Stocks surged broadly during the president’s first year in office. By late January the S.&P. 500 was up 27 percent since Mr. Trump’s inauguration. But the last few days of trading cut those gains to just 17 percent.
“When you get this kind of sell-off, it kind of feeds on itself,” said Michael P. Ryan, chief investment officer for the Americas at UBS Wealth Management.
Although the market opened lower on Monday, it actually had climbed into positive territory in the morning. But the declines snowballed throughout the afternoon. The 4.1 percent drop was the worst for the S.&P. since August 2011.
Back then, the sell-off followed growing concern about a chaotic budgeting process in the United States. A showdown between Congress and the Obama administration over the debt ceiling brought the country to the brink of default. In response, credit rating firm Standard & Poor’s stripped the United States of its triple-A rating, spooking markets.
The economy today is in tricky territory from a markets perspective. Investors have been excited about the prospects of the tax cuts, but they are also fretting that the government may be spending too much to pay for them.
Economists often advise governments to run large deficits during recessions to stimulate growth. But the United States economy is already solid.
It grew at an annual pace of 2.6 percent last quarter. Unemployment was 4.1 percent January.
In essence, the $1.5 trillion tax cut may be stimulus that the economy does not need. The extra money raises the prospect that the economy could overheat, stoking inflation.
“We’re pouring a tremendous amount of fuel on the fire,” said Rick Rieder, who oversees roughly $1.7 trillion in assets as global chief investment officer for fixed income at asset the manager BlackRock.
Global investors are also trying to navigate a changing economic backdrop.
After years of sluggish growth, major economies in Europe and Japan appear to have good momentum. On Monday, an index of eurozone purchasing manager activity, considered a good gauge of growth, hit a 12-year high, suggesting that the surprisingly strong European economy has further room to grow.
Against the strength, investors are wondering whether those central banks will tamp down on their efforts to help growth, which could send interest rates higher. Investors are anticipating that the European Central Bank could pull back, depending on the economic conditions.
The weakness on display in the United States set the tone for foreign markets. Japan’s Nikkei 225 dropped by 2.6 percent on Monday. Benchmark equity indexes in France, Italy and Spain all fell by more than 1 percent.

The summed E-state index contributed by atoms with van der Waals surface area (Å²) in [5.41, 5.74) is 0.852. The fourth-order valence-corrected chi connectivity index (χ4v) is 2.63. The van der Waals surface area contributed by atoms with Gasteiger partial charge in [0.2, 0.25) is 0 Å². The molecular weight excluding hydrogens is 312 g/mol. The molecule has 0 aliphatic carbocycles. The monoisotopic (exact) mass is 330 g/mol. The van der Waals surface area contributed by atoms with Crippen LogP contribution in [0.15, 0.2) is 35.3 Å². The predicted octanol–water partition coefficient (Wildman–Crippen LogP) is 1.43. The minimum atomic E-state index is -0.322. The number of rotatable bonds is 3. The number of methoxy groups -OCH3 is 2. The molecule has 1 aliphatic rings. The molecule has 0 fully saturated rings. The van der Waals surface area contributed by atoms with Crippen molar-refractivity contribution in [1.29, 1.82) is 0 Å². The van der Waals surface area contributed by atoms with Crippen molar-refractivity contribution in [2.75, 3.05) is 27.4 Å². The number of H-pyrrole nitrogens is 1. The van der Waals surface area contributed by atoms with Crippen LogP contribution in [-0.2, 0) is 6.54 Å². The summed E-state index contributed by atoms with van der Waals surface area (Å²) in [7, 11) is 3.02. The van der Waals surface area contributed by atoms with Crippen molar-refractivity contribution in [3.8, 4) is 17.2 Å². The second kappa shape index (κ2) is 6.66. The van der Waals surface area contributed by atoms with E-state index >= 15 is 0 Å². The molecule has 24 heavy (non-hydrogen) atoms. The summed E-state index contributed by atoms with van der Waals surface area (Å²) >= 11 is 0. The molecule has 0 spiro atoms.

In the United States, financial stocks endured some of the steepest drops, led by Wells Fargo. After the close of trading Friday, the large lender was the subject of an extraordinary regulatory action when the Fed barred it from growing until it improved corporate controls.
Industrial stocks tumbled 4.5 percent. The aluminum maker Arconic fell 8.9 percent after its earnings failed to impress investors. The company also said it would bolster capital spending to ramp up production.
Likewise, ExxonMobil fell 5.7 percent Monday. The energy giant disappointed investors with its quarterly earnings report last week. The energy sector was one of the worst-performing parts of the S.&P. 500, falling by 4.4 percent.
The corporate environment reflects further forces, along with the changing course of global central banks, that could add to the choppiness of markets.
For example, oil prices have risen as global growth has picked up steam. That encourages energy companies like ExxonMobil to increase investment, as does provisions in the tax overhaul that make capital spending more advantageous. ExxonMobil has said it plans to spend $50 billion on investments in the United States over the next five years.
Those investments could be good business moves and help feed into the broader economy. But they could also send share prices lower in the short term, as investors have become accustomed to companies using investment dollars to buy back their own stock, a popular move for corporations in recent years. Goldman Sachs analysts recently noted that corporations themselves represent the single largest source of demand for stocks in the United States.
Now, the combination of global growth and tax incentives to make capital investments “actually completely changed the paradigm to just borrow to buy back your stock,” said Mr. Rieder of BlackRock.